Refill kits can be purchased for the Discovery Planet tumbler. They sell for under $20 and contain enough rock, grit and polish to process a single 1/2-pound batch of rocks. Some findings and glue are included for making a few of your finished stones into colorful jewelry items. The refill kits can be purchased in stores, by mail and on the internet. If your child sees the tumbling process all the way to the end and is rewarded with a nice collection of polished stones he/she will be excited about the experience and ready to start another batch immediately!


Comments for Parents



We highly recommend rock tumbling as an educational activity for children. It introduces them to rocks and gives them experience with a manufacturing process. They will be proud of the gems that they produce and they might decide to give one or more of the jewelry items as a gift.

The most important lesson that the activity teaches might be patience - it will take a few weeks to complete the rock tumbling process. Short cuts do not pay because stopping the process early will result in a lower quality finish. It also teaches cleanliness. If even a few specks of grit are not washed from the stones and are included in the polishing process the finished rocks will be marked with scratches. This will be a very good lesson on the value of doing a thorough job.

Finally, think about where you might run the rock tumbler. They do make a bit of noise. Imagine the sound of small stones tumbling inside of a slowly turning plastic barrel. Most people who run tumblers locate them in their basement, garage, family room or in a closet with a door that can be closed. The noise is not deafening but you probably will not enjoy it hearing it in your bedroom at night or beside the television while you are trying to watch your favorite show.


Buy a Kids Tumbler or Hobbyist Tumbler?



Should you purchase a kids rock tumbler or one of the hobbyist tumblers described in our "Selecting a Rock Tumbler" article? The answer to that question should be based upon your budget and how much you think the tumbler will be used.

The kids rock tumbler kits described above are perfect if you want to give your child an opportunity to try the activity without spending a lot of money. You can get everything that you need by purchasing a kit for less than $50. But, keep in mind that they have a small capacity (about 1/2 pound of rock - an adult handful) and have a limited lifespan (a few batches of rocks).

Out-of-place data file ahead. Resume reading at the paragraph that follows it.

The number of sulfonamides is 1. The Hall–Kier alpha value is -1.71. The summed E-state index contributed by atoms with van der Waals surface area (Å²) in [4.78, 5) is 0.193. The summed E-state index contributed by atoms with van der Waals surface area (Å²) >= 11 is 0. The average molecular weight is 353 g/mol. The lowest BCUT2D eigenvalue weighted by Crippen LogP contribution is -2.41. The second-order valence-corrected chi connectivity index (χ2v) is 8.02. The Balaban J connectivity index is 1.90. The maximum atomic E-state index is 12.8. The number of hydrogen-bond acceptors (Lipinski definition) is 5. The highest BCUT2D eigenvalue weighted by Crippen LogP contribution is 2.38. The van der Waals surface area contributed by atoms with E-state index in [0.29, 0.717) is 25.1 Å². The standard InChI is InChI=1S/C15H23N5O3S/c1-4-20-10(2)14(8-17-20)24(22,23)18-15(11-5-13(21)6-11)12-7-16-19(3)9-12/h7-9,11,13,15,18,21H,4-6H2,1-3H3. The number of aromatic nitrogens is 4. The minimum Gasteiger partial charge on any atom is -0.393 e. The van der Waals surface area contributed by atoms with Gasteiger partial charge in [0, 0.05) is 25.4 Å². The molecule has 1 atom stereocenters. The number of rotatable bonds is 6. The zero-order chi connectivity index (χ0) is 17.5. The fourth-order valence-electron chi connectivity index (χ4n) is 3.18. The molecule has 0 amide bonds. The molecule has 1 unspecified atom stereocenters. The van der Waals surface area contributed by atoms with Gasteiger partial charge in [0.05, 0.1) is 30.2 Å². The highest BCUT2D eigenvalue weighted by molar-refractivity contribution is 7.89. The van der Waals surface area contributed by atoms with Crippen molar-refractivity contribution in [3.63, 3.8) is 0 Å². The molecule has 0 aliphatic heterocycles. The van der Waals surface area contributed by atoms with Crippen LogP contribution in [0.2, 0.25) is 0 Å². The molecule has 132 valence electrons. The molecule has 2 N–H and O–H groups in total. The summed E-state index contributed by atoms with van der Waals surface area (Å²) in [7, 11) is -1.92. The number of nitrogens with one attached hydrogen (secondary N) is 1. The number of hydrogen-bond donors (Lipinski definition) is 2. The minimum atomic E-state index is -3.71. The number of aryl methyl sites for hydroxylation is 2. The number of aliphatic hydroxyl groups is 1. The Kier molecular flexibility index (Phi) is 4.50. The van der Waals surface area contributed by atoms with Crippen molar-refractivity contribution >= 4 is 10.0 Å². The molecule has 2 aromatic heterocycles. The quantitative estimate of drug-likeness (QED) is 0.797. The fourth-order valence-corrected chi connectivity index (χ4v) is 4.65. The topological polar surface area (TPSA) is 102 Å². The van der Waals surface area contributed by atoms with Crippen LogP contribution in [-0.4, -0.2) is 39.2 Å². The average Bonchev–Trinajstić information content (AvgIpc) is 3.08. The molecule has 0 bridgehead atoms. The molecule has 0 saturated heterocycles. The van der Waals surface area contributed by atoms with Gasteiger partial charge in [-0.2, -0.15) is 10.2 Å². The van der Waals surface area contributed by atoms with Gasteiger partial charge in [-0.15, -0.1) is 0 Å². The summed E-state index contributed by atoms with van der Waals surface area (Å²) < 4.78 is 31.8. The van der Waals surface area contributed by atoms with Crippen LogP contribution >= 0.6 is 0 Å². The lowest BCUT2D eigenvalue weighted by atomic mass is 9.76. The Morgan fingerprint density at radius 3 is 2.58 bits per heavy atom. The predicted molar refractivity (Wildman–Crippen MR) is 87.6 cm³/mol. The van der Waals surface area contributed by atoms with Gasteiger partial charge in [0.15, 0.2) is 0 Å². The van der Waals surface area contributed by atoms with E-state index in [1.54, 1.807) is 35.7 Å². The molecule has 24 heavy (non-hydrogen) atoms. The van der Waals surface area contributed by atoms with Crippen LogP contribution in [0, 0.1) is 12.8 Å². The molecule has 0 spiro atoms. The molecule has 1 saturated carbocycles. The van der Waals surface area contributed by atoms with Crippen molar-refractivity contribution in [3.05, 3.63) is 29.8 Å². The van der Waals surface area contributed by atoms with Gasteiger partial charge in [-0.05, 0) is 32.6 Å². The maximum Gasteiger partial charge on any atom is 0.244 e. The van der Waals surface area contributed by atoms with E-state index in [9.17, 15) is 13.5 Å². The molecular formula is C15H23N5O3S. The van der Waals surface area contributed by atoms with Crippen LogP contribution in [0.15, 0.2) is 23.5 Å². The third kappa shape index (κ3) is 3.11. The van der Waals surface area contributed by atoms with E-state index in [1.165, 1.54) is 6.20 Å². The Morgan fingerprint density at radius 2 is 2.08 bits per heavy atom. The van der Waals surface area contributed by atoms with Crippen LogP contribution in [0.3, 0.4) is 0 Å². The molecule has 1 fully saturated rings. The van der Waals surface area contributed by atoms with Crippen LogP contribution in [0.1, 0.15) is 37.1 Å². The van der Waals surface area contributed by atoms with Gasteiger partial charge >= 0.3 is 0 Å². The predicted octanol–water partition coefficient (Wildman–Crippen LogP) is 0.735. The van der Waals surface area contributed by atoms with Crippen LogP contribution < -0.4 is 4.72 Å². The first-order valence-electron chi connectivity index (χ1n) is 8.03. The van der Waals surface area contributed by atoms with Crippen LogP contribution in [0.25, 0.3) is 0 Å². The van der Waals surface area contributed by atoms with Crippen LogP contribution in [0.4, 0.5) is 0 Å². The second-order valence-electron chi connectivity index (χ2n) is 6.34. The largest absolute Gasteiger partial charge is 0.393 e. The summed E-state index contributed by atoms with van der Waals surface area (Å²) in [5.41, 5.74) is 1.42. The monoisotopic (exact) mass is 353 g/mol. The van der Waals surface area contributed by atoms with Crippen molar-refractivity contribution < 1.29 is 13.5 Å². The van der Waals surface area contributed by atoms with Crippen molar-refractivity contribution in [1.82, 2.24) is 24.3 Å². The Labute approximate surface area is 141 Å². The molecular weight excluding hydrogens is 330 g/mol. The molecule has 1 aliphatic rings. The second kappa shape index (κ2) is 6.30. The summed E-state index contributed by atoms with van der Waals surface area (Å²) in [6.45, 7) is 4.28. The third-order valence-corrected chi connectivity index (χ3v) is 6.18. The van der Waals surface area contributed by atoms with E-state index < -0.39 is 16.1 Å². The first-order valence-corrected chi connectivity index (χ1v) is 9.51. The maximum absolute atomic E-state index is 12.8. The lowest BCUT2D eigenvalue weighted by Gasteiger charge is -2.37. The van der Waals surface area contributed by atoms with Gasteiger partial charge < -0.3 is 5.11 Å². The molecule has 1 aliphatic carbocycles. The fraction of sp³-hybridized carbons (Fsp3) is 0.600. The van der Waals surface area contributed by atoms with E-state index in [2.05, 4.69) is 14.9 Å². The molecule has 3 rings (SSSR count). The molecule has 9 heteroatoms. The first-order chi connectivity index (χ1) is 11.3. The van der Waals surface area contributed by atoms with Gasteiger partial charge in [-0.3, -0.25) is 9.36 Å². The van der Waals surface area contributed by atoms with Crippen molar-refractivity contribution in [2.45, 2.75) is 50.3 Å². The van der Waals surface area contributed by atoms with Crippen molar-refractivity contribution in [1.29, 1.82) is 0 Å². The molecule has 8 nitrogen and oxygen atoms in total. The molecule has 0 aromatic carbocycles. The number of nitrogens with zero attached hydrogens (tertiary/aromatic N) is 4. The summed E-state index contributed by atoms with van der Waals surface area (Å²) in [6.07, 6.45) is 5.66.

If you think that your child will enjoy rock tumbling and you have the time to work with them regularly then one of the hobbyist tumblers might be a better purchase. A hobbyist tumbler kit with a single three-pound barrel, grit, polish and one load of rough rock will cost about $100 and last through many years of service.


Go back to the article Selecting a Rock Tumbler.


Rolling Stones Rock Tumbler
Photograph of a "Rolling Stones" rock tumbler manufactured by Natural Science Industries, Ltd. This same model is also sold under the name "Smithsonian" rock tumbler, "SciEd" rock tumbler and the "Edu Science" rock tumbler. The tumbler runs on household electricity and is recommended for children who are ten years of age and up. The machine is about nine inches in length and the barrel is about three inches high and three inches in diameter. Refill kits are available and contain enough rocks, grit and polish for a single load plus some jewelry findings.


Rolling Stones rock tumbler barrel
Photograph of an open barrel and lid from the Rolling Stones rock tumbler. Note the ridges inside of the barrel to increase the tumbling action of the rocks and the rubber gasket in the lid to help prevent leaks. The barrel is about three inches deep and the opening is about three inches across.

Discovery Planet Rock Tumbler
Photograph of a "Discovery Planet" rock tumbler manufactured by Bowen Hill Ltd. and sometimes referred to as an "Elenco" rock tumbler. The tumbler runs on household electricity and is recommended for children who are ten years of age and up. The base of the machine is about nine inches wide and eleven inches deep.

Discovery Planet rock tumbler barrel
Photograph of an open barrel and lid from the Discovery Planet rock tumbler. Note the ridges inside of the barrel to increase the tumbling action of the rocks.

supply kit for kid's rock tumbler
Photograph of the supplies provided with the Discovery Planet rock tumbler kit. Included are: jewelry findings, glue, rough rock, grit and polish packets.

 Tumbled Gemstone Gallery
Agate
Amazonite
Apatite
Aventurine
Carnelian
Chalcedony
Chrysoprase
Jasper
Kyanite
Labradorite
Lapis
Lepidolite
Mookaite
Obsidian
Opal
Rhodonite
Rose Quartz
Sodalite
Tiger Iron
Tiger's Eye
Turquoise
Unakite


Rock
Tumbler
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Rock Tumbler Home Selecting A Tumbler Instructions - Part 1 Instructions - Part 2
Rotary Tumblers Vibratory Tumblers Tumbling Supplies Kid's Tumblers